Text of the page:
Great stories, Maude. Thanks for sharing.

grimtraveller said...

maudes harold said...

But there’s the rub. Loss, especially under these circumstances, is never truly measurable in a directly visible way

I wouldn't say "never." I think sometimes it can be directly measurable. We're, I think, a lot better at connecting our dots over the last 40 or so years than in the "shrug everything off, carry on regardless, stiff upper lip" days when much behaviour appeared to be inexplicable simply because what a person was going through wasn't known or talked about. Many more people are likely to trace certain paths and actions back to their genesis and nascent stages. Ironically, that's what many prisoners do during parole hearings. The board members ask questions that in a way force some cons to confront things they may never have really confronted before. I'd say, even more ironically, that many past board members have unwittingly {or perhaps a better word would be unthinkingly} done, certainly the TLB killers, a favour with nearly 40 years of constant parole rejections. They've constantly said things like "not enough insight shown into past actions and it's effects" which has really caused that crowd to know assuredly that you don't take human life deliberately and have any intention of rejoining society without such a thorough overhaul of being which partly entails knowing, not just "being aware" of how society views your actions, but also recognizing all the kinks, all the little points where the wrong attitudes had a chance to gain a foothold because the chance cannot be taken of them ever getting there again. And as an added caveat, there is a more than good possibility that they'll never be paroled.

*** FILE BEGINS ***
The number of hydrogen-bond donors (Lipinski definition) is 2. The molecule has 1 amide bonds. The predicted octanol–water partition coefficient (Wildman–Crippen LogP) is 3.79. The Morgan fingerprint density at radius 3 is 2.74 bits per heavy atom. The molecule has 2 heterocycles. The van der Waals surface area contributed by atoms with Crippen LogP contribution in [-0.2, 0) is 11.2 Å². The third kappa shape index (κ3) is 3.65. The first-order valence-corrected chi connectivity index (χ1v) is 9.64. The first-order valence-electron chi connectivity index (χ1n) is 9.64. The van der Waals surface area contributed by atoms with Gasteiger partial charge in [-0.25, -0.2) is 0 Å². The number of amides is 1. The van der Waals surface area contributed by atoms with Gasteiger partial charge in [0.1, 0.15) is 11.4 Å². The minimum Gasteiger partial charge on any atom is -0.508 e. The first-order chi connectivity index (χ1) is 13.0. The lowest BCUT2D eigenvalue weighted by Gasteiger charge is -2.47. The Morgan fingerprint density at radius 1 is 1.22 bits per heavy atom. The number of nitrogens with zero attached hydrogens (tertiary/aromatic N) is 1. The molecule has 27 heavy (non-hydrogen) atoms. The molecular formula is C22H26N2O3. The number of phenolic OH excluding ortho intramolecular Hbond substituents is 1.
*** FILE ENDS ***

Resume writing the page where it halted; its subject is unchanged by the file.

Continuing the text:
With that in mind, some prisoners can pinpoint almost exactly how they were affected by certain happenings and where those happenings led.
And it's not only prisoners. The number of people that have therapists, counsellors or undergo certain strands of psychiatric treatment indicates, at least to me, that joining the dots from where something began to where it currently is in that person's particular life is a fairly common event.